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What Difference Does a Country Make? Earnings by Soviets in the Soviet Union and in the United States

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  • Ira N. Gang

    () (Rutgers University)

  • Robert C. Stuart

    () (Rutgers University)

Abstract

This paper utilizes the Soviet Interview Project (SIP) and the 1990 U.S. census to identify and to track a sample of Soviet émigrés. After examining basic descriptive statistics on income mobility, we specify and estimate earnings functions to examine the impact of a variety of explanatory factors on household earnings in the Soviet Union and in the United States.

Suggested Citation

  • Ira N. Gang & Robert C. Stuart, 1997. "What Difference Does a Country Make? Earnings by Soviets in the Soviet Union and in the United States," Departmental Working Papers 199606, Rutgers University, Department of Economics.
  • Handle: RePEc:rut:rutres:199606
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    References listed on IDEAS

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    1. George J. Borjas, 1992. "National Origin and the Skills of Immigrants in the Postwar Period," NBER Chapters,in: Immigration and the Workforce: Economic Consequences for the United States and Source Areas, pages 17-48 National Bureau of Economic Research, Inc.
    2. Ira N. Gang & Klaus F. Zimmermann, 2000. "Is Child like Parent? Educational Attainment and Ethnic Origin," Journal of Human Resources, University of Wisconsin Press, vol. 35(3), pages 550-569.
    3. Chiswick, Barry R, 1978. "The Effect of Americanization on the Earnings of Foreign-born Men," Journal of Political Economy, University of Chicago Press, vol. 86(5), pages 897-921, October.
    4. Ira N Gang & Robert C Stuart, 1996. "Urban to Urban Migration: Soviet Patterns and Post-Soviet Implications," Comparative Economic Studies, Palgrave Macmillan;Association for Comparative Economic Studies, vol. 38(1), pages 21-36, April.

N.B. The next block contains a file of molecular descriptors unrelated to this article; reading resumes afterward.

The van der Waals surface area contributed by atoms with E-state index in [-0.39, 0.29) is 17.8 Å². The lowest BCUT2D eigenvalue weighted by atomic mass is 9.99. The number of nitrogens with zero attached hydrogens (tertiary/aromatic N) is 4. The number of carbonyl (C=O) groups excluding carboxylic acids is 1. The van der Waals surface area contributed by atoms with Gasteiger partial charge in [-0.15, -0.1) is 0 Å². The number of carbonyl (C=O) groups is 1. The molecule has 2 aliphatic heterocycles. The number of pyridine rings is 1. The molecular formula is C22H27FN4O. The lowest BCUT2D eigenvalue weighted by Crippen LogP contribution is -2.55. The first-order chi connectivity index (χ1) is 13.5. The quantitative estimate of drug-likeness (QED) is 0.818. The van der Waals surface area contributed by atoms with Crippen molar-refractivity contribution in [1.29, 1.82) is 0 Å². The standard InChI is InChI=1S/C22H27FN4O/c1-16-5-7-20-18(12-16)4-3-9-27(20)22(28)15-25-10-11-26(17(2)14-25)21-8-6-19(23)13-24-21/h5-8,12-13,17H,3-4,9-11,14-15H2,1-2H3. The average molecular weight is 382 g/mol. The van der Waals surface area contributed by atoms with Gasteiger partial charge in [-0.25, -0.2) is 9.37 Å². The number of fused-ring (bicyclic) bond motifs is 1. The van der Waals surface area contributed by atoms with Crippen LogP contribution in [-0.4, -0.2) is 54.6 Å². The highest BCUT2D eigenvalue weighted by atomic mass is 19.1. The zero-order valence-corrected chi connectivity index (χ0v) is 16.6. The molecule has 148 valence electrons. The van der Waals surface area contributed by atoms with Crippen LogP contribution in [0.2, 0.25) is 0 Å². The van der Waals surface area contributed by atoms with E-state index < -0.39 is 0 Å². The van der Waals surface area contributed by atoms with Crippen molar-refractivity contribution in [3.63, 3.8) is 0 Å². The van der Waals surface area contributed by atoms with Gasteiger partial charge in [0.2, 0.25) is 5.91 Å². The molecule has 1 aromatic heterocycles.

5. Atkinson,Anthony Barnes & Micklewright,John, 1992. "Economic Transformation in Eastern Europe and the Distribution of Income," Cambridge Books, Cambridge University Press, number 9780521438827, March.
    6. Linz, Susan J, 1995. "Russian Labor Market in Transition," Economic Development and Cultural Change, University of Chicago Press, vol. 43(4), pages 693-716, July.
    7. Spagat, Michael, 1995. "Human Capital, Instability and Foreign Investment in Transition Economies," Economic Change and Restructuring, Springer, vol. 28(2-3), pages 185-203.
    8. Robert Haveman & Barbara Wolfe, 1995. "The Determinants of Children's Attainments: A Review of Methods and Findings," Journal of Economic Literature, American Economic Association, vol. 33(4), pages 1829-1878, December.
    9. Borjas, George J, 1987. "Self-Selection and the Earnings of Immigrants," American Economic Review, American Economic Association, vol. 77(4), pages 531-553, September.
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    Cited by:

    1. Ira N. Gang, 1997. "Schooling, Parents and Country," Vierteljahrshefte zur Wirtschaftsforschung / Quarterly Journal of Economic Research, DIW Berlin, German Institute for Economic Research, vol. 66(1), pages 180-186.
    2. Bauer, Thomas K. & Zimmermann, Klaus F., 1999. "Occupational Mobility of Ethnic Migrants," IZA Discussion Papers 58, Institute for the Study of Labor (IZA).
    3. Dimova, Ralitza & Gang, Ira N., 2007. "Self-selection and wages during volatile transition," Journal of Comparative Economics, Elsevier, vol. 35(3), pages 612-629, September.
    4. Ira N. Gang & Ralitza Dimova, 2004. "Self-Selection And Earnings During Volatile Transition," Departmental Working Papers 200409, Rutgers University, Department of Economics.
    5. Ira N. Gang & Robert C. Stuart & Myeong-Su Yun, 2006. "Wage Growth and Inequality Change During Rapid Economic Transition," Departmental Working Papers 200631, Rutgers University, Department of Economics.
    6. Ira N. Gang, 1996. "Who Matters Most? The Effect of Parent's Schooling on Children's Schooling," Departmental Working Papers 199613, Rutgers University, Department of Economics.

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